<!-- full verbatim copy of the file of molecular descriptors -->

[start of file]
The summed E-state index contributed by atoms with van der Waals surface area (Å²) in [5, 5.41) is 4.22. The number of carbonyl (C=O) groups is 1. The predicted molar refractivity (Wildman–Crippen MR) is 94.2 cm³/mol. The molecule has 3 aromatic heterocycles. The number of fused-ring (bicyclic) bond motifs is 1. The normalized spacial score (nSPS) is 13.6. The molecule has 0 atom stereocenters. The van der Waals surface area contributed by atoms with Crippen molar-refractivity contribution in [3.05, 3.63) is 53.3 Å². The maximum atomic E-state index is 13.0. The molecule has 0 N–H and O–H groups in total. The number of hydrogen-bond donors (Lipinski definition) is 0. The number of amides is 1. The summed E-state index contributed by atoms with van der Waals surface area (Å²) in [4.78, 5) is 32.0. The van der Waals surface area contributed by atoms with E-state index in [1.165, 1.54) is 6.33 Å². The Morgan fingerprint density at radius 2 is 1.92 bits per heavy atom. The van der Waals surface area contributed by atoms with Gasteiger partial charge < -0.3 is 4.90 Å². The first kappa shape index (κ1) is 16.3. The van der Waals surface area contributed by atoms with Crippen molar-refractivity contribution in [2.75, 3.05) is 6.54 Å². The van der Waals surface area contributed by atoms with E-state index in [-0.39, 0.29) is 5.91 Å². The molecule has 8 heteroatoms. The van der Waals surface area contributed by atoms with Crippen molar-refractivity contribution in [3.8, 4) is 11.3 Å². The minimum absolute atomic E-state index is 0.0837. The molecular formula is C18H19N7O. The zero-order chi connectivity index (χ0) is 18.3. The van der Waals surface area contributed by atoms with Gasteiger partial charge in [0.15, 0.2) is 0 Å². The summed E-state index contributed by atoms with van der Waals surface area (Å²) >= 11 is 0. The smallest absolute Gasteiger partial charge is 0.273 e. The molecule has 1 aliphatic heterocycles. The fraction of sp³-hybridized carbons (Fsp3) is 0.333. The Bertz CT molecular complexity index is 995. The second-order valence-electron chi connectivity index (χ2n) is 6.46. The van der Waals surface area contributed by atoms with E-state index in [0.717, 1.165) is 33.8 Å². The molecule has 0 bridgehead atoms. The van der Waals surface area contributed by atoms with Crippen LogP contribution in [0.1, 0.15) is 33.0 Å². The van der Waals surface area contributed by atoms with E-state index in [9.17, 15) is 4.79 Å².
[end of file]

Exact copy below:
The summed E-state index contributed by atoms with van der Waals surface area (Å²) in [5, 5.41) is 4.22. The number of carbonyl (C=O) groups is 1. The predicted molar refractivity (Wildman–Crippen MR) is 94.2 cm³/mol. The molecule has 3 aromatic heterocycles. The number of fused-ring (bicyclic) bond motifs is 1. The normalized spacial score (nSPS) is 13.6. The molecule has 0 atom stereocenters. The van der Waals surface area contributed by atoms with Crippen molar-refractivity contribution in [3.05, 3.63) is 53.3 Å². The maximum atomic E-state index is 13.0. The molecule has 0 N–H and O–H groups in total. The number of hydrogen-bond donors (Lipinski definition) is 0. The number of amides is 1. The summed E-state index contributed by atoms with van der Waals surface area (Å²) in [4.78, 5) is 32.0. The van der Waals surface area contributed by atoms with E-state index in [1.165, 1.54) is 6.33 Å². The Morgan fingerprint density at radius 2 is 1.92 bits per heavy atom. The van der Waals surface area contributed by atoms with Gasteiger partial charge < -0.3 is 4.90 Å². The first kappa shape index (κ1) is 16.3. The van der Waals surface area contributed by atoms with Crippen molar-refractivity contribution in [2.75, 3.05) is 6.54 Å². The van der Waals surface area contributed by atoms with E-state index in [-0.39, 0.29) is 5.91 Å². The molecule has 8 heteroatoms. The van der Waals surface area contributed by atoms with Crippen molar-refractivity contribution in [3.8, 4) is 11.3 Å². The minimum absolute atomic E-state index is 0.0837. The molecular formula is C18H19N7O. The zero-order chi connectivity index (χ0) is 18.3. The van der Waals surface area contributed by atoms with Gasteiger partial charge in [0.15, 0.2) is 0 Å². The summed E-state index contributed by atoms with van der Waals surface area (Å²) >= 11 is 0. The smallest absolute Gasteiger partial charge is 0.273 e. The molecule has 1 aliphatic heterocycles. The fraction of sp³-hybridized carbons (Fsp3) is 0.333. The Bertz CT molecular complexity index is 995. The second-order valence-electron chi connectivity index (χ2n) is 6.46. The van der Waals surface area contributed by atoms with E-state index in [0.717, 1.165) is 33.8 Å². The molecule has 0 bridgehead atoms. The van der Waals surface area contributed by atoms with Crippen LogP contribution in [0.1, 0.15) is 33.0 Å². The van der Waals surface area contributed by atoms with E-state index in [9.17, 15) is 4.79 Å².